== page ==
GRAPHIC: Officer Involved Shooting Proves The Fallacy Of Shooting To Wound

WARNING: GRAPHIC. I mean it. Our culture is up in arms about police conduct right now, and I see an awful lot of calls to shoot dangerous people in the leg instead of center mass. This officer involved shooting puts that idea to rest, once and for all. At Active Self Protection we are pro-LEO (never pro-bad-cop), and this is why we say that good cops NEVER shoot for the leg.

This video is sponsored by CCWSafe, who I use to help me win the fight after the fight: I am a member and I recommend them highly; please go check them out and thank them for being a sponsor of our daily lessons!


Original video of officer involved shooting:


What does this officer involved shooting teach LEO and CCW alike?


  1. Our goal as self-defenders is to stop the threat. We are not vigilantes and we are not out to kill, we seek to stop the threat against us. Shooting to wound will not stop the threat reliably, and neither will shooting an attacker in an extremity. The only reliably means to stop an aggressor who means us death or grievous bodily harm is to put shots in the center of their available mass to cause nervous system collapse or bleeding out. (exsanguination is the technical term) This officer involved shooting shows how unreliable it is to shoot an attacker in an extremity, since the armed robber was still standing THIRTEEN SECONDS after being shot in the leg. Shooting in the leg simply will not reliably stop the threat.


  1. One of the five pillars of lawful, moral self-defense is “imminence,” (get a nutshell here: or the whole concept here: Imminence means the threat is happening RIGHT NOW, that it’s neither too late nor too early for you to defend yourself! The standard of imminence is seen as a triad of ability, opportunity, and jeopardy (also known as the AOJ triad, which is explained here: Clearly, this officer involved shooting had some elements of all three, and the officer was at some point justified to end the threat of the armed robber to everyone around him.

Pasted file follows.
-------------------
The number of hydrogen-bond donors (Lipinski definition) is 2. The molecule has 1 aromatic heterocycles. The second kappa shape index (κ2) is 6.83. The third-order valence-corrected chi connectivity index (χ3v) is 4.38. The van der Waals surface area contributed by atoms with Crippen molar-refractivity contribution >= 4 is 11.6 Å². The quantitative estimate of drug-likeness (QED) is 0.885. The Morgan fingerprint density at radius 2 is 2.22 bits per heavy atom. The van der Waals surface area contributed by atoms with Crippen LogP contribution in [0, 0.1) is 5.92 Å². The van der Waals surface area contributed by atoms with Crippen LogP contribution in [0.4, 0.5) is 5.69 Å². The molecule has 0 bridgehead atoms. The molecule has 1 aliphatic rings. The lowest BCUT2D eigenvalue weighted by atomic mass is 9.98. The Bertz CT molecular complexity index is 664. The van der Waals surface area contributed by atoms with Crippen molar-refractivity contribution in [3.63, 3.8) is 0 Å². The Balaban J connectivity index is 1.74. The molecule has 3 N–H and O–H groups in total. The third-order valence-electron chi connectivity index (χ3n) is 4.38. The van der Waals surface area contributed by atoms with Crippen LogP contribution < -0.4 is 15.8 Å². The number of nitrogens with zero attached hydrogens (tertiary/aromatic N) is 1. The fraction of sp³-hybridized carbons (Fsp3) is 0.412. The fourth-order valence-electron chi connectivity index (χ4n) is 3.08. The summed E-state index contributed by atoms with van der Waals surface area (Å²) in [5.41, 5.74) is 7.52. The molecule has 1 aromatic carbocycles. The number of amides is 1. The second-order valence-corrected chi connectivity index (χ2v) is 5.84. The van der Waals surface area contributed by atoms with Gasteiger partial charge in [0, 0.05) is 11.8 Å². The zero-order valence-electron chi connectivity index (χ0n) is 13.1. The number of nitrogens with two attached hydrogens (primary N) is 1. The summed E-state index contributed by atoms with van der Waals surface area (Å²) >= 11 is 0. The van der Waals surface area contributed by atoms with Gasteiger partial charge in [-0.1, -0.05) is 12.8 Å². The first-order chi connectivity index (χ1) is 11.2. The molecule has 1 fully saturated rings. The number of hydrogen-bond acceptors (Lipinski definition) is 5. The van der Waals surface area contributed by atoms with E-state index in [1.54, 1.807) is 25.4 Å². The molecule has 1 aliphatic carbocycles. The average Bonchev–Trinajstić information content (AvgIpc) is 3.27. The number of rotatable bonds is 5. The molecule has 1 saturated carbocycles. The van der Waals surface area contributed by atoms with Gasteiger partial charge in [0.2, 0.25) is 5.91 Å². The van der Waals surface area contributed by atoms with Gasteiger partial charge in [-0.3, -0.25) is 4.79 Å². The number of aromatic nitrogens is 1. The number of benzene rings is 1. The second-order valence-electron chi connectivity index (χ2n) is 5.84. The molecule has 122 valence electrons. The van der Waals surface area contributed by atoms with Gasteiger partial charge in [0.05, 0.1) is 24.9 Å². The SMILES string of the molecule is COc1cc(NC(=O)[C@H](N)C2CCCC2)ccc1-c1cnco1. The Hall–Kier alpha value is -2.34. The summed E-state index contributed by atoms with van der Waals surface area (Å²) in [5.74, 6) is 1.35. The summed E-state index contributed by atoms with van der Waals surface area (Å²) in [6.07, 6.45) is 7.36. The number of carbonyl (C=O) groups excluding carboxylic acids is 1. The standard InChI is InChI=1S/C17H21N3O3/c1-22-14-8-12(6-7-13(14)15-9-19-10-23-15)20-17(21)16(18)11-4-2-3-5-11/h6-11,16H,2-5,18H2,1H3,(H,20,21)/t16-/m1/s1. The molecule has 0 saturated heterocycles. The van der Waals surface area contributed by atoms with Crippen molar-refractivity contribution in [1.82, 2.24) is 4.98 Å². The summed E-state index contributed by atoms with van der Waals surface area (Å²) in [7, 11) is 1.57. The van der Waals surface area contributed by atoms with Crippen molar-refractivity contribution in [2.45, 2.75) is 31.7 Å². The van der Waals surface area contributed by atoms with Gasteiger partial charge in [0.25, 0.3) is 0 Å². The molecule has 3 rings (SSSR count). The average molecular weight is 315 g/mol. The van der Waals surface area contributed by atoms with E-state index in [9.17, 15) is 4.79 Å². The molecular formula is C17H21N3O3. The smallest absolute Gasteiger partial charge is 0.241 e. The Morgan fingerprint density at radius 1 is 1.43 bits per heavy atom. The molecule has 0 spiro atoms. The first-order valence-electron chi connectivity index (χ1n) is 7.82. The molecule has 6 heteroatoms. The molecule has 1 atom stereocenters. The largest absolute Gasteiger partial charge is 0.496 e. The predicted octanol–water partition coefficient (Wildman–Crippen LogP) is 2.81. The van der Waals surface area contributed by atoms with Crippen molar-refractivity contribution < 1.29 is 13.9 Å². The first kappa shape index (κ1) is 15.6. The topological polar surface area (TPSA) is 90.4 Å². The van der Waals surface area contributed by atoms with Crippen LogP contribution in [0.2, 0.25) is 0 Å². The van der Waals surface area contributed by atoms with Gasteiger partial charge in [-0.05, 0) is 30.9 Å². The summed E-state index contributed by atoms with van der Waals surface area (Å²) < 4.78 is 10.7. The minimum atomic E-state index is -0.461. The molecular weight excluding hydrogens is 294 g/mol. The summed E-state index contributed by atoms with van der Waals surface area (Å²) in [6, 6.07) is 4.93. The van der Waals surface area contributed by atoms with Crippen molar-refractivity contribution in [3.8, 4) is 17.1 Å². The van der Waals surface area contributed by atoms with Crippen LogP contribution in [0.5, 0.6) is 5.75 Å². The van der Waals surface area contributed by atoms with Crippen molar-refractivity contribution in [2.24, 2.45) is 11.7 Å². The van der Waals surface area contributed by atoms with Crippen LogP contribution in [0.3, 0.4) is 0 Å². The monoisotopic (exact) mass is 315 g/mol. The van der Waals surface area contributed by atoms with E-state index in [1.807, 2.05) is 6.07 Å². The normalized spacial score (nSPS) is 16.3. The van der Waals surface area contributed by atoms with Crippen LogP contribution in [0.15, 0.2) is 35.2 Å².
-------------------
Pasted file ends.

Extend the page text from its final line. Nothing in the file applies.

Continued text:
1. In a deadly force encounter, decisions of life and death will be made in the blink of an eye. On the range and in class we have time to consider and to think and to reset and to make multiple attempts, but when the balloon goes up in real life you’ve got fractions of seconds to decide what the best course of action is to protect yourself. The way to be better at decision making in the heat of the moment is training, specifically scenario training and force-on-force training that is designed to work on decision-making skills under stress. It’s offered all over the country, so get training! In this officer involved shooting, there were so many decisions that had to be made in the moment. Training helps make those easier!


  1. Spiritual fitness is an important part of Active Self Protection. You don’t often get any advance notice of the last day of your life, but we see over and over that self-defense isn’t a guarantee of winning every fight you might be placed in. You want to be at peace with God, because you’ll need that peace on the day that you meet Him. Since you can’t guarantee advanced notice, make peace today. Clearly this robber wasn’t a boy scout, and we’re not saying that the officer involved shooting wasn’t justified. But even bad guys need to consider their spiritual condition! (and hopefully before their acts, causing them to change their ways)


  1. Do not stay in the danger zone if you can possibly help it. So many times people get decision paralysis and freeze, but you cannot stay in a place where a deadly threat exists! Either act to leave the area, or act to protect yourself. Every second you give an attacker is another opportunity they have to do you and yours harm, so don’t allow that. If you can, get out of there immediately. If you can’t, then look for your opportunity to ensure your own safety by whatever means necessary. Before the officer involved shooting there are all kinds of instances where the officer and everyone around stayed in the danger zone. (I would guess this has to be cultural at some significant level)


  1. First aid skills are important. If you’re going to train and prepare to take a life to defend yourself, you should also have skills, training, and equipment to save life should you need to. (I carry an individual first aid kit at a minimum) Often that will not involve defensive encounters, and in a defensive encounter your primary responsibility is to yourself and your loved ones. In this officer involved shooting, the bad guy passed out 40 seconds after being shot. Imagine if that was one of your loved ones after a defensive encounter and they were shot. You have 40 seconds to get the blood stopped. Do you have the first aid skills and tools to do it?


Attitude. Skills. Plan.


(music in the intro and outro courtesy of

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